The perfect storm, when all things come together and create a disaster. The last debt ceiling deal, sequester, Obamacare, NSA, partisanship, 2014, Syria ... Is this the perfect storm as we head into the debt ceiling debate?
Members of Congress return from their summer break on September 9. Until the other day, the first items on the agenda would have been the 2014 fiscal year budget and an increase to the amount of money the federal government is allowed to borrow. Giving President Obama the authority to attack Syria will now take center stage. In reality, that debate will become part of the budget and debt battle.
Treasury Secretary Jack Lew has signaled the approaching perfect storm. According to Lew, the president will not negotiate on the debt ceiling. America must pay its incurred debt. In his statement, Lew also stated that the country will run out of money to pay its bills by mid-October. With the 2014 election campaign season ready to start, Congressional approval still at all-time lows, and a majority of Americans opposed to intervention in Syria, this position may be taking the brinksmanship too far.
During the 2011 debt ceiling debate, Standard and Poors downgraded the nation’s credit rating. At the start of this year, Congress suspended the debt ceiling to avoid default. Congress also agreed to end the payroll tax reductions and put in place a version of No Budget No Pay as part of increasing the debt ceiling. What was left undone were the spending cuts being demanded by Republicans.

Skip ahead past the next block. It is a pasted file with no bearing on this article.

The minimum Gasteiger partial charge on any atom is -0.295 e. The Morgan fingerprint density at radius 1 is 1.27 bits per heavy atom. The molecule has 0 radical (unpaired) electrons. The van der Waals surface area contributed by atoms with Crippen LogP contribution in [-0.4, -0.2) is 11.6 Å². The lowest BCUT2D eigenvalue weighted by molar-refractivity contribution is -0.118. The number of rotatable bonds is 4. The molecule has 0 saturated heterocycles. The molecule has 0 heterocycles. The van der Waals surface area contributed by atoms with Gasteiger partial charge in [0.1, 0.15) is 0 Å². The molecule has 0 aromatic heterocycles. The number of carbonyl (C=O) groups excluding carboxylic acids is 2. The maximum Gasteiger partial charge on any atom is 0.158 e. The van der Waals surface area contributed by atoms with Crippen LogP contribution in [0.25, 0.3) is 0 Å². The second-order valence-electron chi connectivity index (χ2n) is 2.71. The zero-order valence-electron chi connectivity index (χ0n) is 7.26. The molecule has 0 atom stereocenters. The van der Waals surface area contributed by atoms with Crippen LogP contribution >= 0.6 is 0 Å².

Speaker of the House John Boehner (R-Ohio) has stated there will be no debt increase without corresponding spending cuts. Republicans acquiesced last time. It’s now time for the president to cede some ground. Boehner is willing to accept a plan discussed during sessions led by Vice President Joe Biden. No cuts is not an option. Further tax increases without spending cuts are also off the table.
Related to the debt ceiling is the need for Congress to pass a continuing resolution funding the government should all appropriation bills for the upcoming fiscal year not be approved by September 30. Eighty GOP members of the House are insisting any resolution include defunding Obamacare. The 80 say they are willing to shut the government down if this is not included. While this is not enough GOP votes to prevent a continuing resolution from passing; Boehner supports a clean spending resolution, it does signal that a debt ceiling increase without spending cuts will not pass.
If Obama attacks Syria, with or without Congressional approval, his projected savings from ending our involvement in Iraq and Afghanistan become obsolete. The sequester cuts to the Department of Defense would have to be restored for the offensive to be successful in the long run. The impacts to the economy of another war would have to be seriously considered.
The president’s red line combined with red line drawn by Jack Lew could be taking us directly into the eye of the perfect storm.